After nearly a year long phase-in, consumers across the United States now have the right to an annual free credit report from each of the three main credit reporting agencies—Equifax, Experian, and TransUnion. As of September 1 the last regions phased in included the Eastern states, the District of Columbia, Puerto Rico and all U.S. territories.
Although residents of Colorado, Georgia, Maine, Maryland, Massachusetts, New Jersey and Vermont could already access a free credit report under state law, the 2003 Fair and Accurate Credit Transactions Act (FACT) has made it a right for every American. The phase-in started December 1, 2004 with the Western states, followed by the Midwest on March 1, 2005, and the South on June 1, 2005.
Experts emphasize the importance of checking credit reports annually to correct errors and watch for identity theft and fraud. Scott Bilker, creator of DebtSmart.com and author of Talk Your Way out of Credit Card Debt, says,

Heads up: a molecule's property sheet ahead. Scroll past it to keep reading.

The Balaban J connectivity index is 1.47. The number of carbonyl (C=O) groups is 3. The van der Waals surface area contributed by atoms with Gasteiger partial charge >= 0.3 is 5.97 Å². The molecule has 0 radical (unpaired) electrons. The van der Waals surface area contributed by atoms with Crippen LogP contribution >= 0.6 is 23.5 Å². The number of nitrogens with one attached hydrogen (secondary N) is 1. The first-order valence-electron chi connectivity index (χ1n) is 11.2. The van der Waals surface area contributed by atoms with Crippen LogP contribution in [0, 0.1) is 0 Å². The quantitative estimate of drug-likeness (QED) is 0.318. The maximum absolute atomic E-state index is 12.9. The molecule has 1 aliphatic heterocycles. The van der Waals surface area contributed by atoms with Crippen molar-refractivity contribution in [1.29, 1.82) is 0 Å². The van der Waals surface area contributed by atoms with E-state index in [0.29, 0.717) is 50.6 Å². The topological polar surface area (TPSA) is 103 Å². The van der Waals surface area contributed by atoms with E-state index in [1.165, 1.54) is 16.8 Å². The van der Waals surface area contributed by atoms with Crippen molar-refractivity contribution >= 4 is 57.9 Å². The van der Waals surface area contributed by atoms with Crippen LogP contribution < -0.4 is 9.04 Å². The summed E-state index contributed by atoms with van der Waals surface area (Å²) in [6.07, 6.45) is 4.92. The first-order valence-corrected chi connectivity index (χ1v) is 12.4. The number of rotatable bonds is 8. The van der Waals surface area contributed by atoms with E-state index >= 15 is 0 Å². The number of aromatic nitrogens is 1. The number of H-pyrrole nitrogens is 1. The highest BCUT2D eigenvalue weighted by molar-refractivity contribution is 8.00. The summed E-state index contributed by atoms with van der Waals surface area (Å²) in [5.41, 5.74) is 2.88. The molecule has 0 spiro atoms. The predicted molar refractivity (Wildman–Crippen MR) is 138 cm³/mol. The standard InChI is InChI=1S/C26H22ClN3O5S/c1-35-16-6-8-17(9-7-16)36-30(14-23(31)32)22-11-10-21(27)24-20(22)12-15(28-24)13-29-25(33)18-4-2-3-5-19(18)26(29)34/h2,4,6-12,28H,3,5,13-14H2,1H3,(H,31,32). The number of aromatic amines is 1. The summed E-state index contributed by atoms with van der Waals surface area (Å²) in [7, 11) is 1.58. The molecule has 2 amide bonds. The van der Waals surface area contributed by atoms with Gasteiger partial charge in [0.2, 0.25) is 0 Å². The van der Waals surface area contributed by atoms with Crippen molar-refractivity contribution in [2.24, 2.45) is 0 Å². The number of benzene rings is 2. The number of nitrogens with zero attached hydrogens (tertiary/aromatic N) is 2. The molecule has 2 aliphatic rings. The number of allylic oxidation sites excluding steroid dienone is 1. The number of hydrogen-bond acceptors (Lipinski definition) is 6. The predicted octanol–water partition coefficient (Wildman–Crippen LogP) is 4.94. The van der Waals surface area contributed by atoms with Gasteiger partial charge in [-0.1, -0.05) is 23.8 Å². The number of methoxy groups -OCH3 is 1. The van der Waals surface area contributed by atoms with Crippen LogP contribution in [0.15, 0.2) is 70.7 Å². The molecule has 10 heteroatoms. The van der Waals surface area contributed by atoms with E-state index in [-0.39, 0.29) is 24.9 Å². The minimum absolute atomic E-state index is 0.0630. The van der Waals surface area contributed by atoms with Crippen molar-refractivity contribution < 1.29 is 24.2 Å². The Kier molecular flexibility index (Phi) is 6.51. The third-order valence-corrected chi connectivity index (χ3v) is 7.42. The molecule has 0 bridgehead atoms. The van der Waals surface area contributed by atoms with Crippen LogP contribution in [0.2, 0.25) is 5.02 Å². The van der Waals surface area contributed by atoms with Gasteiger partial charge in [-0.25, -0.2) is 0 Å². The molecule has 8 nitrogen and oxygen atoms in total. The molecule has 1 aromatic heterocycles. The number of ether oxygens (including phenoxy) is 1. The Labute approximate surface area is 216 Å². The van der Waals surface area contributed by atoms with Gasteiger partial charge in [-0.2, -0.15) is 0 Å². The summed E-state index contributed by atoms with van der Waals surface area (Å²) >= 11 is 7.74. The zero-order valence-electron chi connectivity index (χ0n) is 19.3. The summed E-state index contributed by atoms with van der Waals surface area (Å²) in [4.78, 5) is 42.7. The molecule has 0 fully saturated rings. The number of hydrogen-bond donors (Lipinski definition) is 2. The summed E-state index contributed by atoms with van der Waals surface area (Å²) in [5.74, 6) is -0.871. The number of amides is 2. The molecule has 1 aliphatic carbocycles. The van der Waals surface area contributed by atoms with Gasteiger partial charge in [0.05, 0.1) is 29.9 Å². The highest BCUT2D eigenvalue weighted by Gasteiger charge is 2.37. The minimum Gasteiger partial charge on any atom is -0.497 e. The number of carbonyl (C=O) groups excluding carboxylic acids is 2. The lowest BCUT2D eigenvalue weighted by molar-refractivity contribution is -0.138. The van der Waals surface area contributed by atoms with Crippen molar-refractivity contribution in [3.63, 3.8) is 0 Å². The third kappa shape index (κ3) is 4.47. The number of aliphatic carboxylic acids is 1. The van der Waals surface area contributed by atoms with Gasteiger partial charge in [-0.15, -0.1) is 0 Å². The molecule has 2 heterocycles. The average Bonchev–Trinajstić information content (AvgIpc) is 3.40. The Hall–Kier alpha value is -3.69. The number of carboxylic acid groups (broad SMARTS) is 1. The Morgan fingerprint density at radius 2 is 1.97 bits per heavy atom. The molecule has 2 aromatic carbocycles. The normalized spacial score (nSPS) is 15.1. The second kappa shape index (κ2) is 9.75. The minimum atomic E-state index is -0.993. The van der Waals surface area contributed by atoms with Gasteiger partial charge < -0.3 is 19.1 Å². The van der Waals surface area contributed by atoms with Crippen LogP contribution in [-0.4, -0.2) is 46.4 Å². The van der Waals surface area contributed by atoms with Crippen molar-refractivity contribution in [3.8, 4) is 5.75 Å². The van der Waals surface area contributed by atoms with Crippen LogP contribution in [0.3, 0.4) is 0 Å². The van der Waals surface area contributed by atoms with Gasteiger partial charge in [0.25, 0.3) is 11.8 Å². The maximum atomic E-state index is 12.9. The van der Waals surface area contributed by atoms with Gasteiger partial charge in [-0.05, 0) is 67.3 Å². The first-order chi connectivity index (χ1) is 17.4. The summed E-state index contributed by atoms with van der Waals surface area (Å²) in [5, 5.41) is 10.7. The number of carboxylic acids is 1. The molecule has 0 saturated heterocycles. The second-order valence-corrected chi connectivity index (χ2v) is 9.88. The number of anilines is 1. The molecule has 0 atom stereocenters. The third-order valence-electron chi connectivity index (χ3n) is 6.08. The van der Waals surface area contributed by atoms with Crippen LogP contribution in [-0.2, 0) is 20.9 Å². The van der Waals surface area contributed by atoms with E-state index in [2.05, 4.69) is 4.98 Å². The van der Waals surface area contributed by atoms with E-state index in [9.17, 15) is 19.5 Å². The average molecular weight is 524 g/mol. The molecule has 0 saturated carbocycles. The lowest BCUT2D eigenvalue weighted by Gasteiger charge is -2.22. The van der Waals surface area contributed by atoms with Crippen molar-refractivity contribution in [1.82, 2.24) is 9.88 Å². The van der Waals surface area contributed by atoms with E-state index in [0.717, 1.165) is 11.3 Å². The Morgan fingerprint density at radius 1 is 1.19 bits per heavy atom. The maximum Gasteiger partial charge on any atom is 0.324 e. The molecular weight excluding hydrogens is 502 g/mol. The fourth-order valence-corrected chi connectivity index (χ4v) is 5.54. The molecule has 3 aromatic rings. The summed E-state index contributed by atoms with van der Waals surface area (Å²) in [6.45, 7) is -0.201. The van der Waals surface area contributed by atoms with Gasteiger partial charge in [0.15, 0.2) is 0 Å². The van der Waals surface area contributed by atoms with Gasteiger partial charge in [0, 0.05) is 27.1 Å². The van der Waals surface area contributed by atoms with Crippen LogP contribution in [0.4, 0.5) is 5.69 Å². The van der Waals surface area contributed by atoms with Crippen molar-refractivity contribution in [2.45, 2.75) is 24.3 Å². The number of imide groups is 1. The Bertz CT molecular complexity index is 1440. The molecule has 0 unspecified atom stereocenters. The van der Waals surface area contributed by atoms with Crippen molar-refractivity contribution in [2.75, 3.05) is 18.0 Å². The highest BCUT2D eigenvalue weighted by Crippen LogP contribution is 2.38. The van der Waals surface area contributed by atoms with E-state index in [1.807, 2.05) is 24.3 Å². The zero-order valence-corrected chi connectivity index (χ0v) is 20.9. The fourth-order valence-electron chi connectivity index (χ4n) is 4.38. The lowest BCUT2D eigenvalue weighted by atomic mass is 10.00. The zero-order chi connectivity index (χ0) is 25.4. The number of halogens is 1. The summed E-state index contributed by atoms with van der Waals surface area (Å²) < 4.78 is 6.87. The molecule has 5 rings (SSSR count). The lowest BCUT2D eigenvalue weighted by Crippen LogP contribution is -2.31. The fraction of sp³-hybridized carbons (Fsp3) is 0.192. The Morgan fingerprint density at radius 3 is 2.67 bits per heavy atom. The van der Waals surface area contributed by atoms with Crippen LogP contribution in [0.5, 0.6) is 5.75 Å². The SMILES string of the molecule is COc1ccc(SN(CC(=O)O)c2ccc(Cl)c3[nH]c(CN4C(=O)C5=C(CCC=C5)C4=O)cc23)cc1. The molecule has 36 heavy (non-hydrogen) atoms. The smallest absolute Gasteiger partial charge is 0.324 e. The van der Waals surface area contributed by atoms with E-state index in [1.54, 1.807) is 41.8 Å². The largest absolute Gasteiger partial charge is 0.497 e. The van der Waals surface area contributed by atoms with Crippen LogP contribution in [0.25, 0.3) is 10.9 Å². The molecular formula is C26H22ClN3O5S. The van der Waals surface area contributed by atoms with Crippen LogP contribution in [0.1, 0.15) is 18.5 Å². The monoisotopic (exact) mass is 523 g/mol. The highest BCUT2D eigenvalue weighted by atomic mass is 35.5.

“Consumers should know their credit report is their financial résumé. And they’ll be judged on it, so it’s not something to ignore. They should hop on this opportunity to get their free credit reports.”
Consumers have three options for requesting their free annual report: online at www.annualcreditreport.com, calling toll free 877-322-8228, or completing a form available through www.annualcreditreport.com or the FTC(Federal Trade Commission) and mailing it to Annual Credit Report Request Service, P.O. Box 105281, Atlanta, GA 30348-5281.
It’s important to go through the Annual Credit Report service because the credit reporting agencies charge a fee unless consumers meet other criteria such as being denied a loan, placing a fraud alert, or applying for unemployment. Also, the free credit report does not include a credit score, which consumers can purchase for a small fee. Please visit the Credit Information section of our website for more information.
Consumers who choose the online option receive the reports immediately, but they are required to go through an authentication process. The process includes providing a social security number and answering a number of questions. Those unable to authenticate their identity receive instructions for getting their reports through the mail (this is not a sign of fraudulent activity or identity theft).
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